“Four Strong Winds,” written by Canadian singer-songwriter Ian Tyson and recorded by him and his then soon-to-be wife Sylvia more than 50 years ago, remains one of the most enduring songs of what was then the tail end of North America’s folk music revival. The song was both influenced by, and became and influence on, that movement, particularly in the United States. But it didn’t stop there, because a good song is a good song, and it was recognized as one by several bigger names who went on to record it. Some of these artists changed a word or two, maybe because they didn’t completely understand the singing or remember the lyrics correctly. In doing so they provided a great example of how changing just a single word can alter or dilute a song’s meaning.
The original “Four Strong Winds,” which opens with a chorus, tells the tale of a relationship that’s on its last legs, saying more about dying love in two verses and three identical choruses than some entire romance novels. A top 10 single in Canada in 1963, it became the title song of Ian and Sylvia’s album the following year. Then it became a top 10 hit in the U.S. for country singer Bobby Bare, and in 2005 was posthumously released on Johnny Cash’s American V album. But it was perhaps most famously introduced to a new generation in 1988 when Neil Young recorded it, with the late Nicolette Larson singing Sylvia’s part, for his Comes A Time album.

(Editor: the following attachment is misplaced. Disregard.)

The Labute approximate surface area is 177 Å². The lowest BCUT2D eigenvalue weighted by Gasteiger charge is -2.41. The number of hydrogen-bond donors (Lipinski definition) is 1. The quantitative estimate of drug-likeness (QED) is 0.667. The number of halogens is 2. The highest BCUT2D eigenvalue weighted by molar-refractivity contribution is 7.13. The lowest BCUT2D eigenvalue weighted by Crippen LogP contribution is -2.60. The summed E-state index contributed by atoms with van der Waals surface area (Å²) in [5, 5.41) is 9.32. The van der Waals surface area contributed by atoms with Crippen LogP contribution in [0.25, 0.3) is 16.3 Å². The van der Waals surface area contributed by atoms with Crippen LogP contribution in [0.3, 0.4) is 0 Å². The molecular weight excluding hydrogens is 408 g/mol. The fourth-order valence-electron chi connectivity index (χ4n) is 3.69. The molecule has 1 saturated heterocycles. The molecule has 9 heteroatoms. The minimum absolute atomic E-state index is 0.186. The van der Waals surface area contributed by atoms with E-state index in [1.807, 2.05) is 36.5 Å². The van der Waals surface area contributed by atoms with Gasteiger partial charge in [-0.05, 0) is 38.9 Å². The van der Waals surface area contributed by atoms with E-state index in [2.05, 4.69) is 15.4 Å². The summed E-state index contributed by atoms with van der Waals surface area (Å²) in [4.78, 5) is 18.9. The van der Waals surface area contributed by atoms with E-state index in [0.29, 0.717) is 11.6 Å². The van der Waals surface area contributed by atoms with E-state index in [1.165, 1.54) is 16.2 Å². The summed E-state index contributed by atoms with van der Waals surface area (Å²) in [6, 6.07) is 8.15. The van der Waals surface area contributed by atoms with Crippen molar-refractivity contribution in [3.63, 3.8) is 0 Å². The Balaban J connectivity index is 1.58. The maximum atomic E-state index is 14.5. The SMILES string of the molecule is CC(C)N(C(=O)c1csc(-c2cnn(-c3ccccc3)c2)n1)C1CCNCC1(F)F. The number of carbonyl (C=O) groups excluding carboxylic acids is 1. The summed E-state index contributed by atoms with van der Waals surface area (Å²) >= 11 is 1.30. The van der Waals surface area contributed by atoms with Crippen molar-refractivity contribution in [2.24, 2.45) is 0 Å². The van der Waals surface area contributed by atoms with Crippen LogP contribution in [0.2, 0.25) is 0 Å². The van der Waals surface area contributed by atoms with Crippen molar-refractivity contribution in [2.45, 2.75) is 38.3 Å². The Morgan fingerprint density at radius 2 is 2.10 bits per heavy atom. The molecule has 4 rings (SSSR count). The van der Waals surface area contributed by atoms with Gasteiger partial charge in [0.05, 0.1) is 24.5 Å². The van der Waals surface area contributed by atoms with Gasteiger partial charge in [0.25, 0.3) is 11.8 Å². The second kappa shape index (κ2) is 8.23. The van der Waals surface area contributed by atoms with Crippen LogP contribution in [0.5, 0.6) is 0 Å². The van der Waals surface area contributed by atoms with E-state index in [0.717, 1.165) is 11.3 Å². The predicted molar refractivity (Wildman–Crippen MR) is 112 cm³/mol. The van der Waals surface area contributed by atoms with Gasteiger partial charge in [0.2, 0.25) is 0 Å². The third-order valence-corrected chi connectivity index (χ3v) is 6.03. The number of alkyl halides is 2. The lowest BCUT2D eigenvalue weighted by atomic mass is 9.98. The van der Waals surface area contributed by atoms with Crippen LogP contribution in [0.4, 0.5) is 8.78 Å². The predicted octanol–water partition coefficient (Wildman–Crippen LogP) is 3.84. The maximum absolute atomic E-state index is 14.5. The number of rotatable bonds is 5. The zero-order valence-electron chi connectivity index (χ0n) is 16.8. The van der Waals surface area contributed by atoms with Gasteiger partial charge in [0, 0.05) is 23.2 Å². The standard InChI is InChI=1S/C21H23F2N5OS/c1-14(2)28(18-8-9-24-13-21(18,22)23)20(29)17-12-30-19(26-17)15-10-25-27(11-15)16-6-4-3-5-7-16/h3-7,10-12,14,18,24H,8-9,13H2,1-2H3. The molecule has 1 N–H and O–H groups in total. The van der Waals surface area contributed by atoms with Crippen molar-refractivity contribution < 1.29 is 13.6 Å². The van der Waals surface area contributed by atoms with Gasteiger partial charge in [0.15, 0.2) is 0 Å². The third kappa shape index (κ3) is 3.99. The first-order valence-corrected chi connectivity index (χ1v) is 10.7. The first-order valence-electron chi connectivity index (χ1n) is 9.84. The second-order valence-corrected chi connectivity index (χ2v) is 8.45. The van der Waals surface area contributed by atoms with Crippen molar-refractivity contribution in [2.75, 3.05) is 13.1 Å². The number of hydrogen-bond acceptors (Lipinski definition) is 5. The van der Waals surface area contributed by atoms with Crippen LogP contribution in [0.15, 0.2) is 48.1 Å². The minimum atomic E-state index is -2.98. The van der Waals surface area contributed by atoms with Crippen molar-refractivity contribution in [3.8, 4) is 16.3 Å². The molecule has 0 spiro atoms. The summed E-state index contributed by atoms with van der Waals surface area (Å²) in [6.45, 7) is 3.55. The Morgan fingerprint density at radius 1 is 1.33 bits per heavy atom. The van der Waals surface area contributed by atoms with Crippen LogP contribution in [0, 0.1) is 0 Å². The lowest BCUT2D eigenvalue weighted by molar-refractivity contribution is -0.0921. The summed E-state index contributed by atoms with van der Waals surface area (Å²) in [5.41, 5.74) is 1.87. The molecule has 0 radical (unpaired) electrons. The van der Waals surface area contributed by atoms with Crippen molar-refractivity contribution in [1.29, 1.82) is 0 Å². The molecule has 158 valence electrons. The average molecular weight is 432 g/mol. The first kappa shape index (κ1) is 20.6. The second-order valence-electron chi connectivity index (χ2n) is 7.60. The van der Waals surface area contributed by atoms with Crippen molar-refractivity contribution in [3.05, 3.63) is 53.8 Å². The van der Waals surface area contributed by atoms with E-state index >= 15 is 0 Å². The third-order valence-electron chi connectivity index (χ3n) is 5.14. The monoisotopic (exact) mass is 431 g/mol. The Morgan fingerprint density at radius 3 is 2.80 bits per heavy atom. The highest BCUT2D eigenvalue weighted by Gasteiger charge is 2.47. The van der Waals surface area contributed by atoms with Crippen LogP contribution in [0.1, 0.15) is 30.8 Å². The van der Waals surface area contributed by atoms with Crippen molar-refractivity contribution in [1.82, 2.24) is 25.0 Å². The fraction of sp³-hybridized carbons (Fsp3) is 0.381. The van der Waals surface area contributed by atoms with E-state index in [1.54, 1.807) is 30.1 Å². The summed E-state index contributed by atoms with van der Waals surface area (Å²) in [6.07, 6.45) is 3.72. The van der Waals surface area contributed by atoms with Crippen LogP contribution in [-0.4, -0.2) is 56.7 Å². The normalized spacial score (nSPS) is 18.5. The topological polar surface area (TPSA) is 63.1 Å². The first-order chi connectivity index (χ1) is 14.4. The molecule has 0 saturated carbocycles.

The song had impacted Young as a teenage musician who put nickels in a Canadian jukebox to hear the song over and over. “There aren’t many songs that I’ve sang (sic) that I didn’t write,” Young said about “Four Strong Winds” during an interview in the Bravo! network’s documentary about Tyson, Songs from the Gravel Road. “[The song] was very real. I don’t think you can get any more real than that.” Young’s version actually begins with the first verse instead of the chorus, and Young repeats the last three lines of the first verse after Ben Keith’s steel guitar solo before going into the final refrain. It’s a great arrangement.
However, Young and other acts that followed changed a word here and there, enough to affect the meaning and significance of the song. The original is clearly a song about a failing, if not an already failed, relationship, evidenced by Tyson’s words But our good times are all gone/And I’m bound for moving on. But Bobby Bare and Johnny Cash both sing, But my good times are all gone instead of “our.” And Neil Young sings If the good times are all gone/Then I’m bound for moving on. These artists make the statement more self-centered or generic, and less of a song about a relationship that was shared by a couple. The melancholia of the original is lost in these cover versions with the omission of the word “our.” If Bare, Young and Cash changed this word intentionally, it’s hard to understand why. In Cash’s case, though, he was in poor health, and may just have been doing a remake of a song he liked that his friend Bare cut back in the old days.
In the end, for my money, Young’s version is still the coolest because of the performance, arrangement and production. But if you want to go to the source and A/B some of these tracks, check out the original Ian and Sylvia track and compare the lyrical content. It’s a superbly crafted song by Tyson, who is still tending his horses and writing music in Canada, and no doubt still seeing an occasional check for having written a classic song.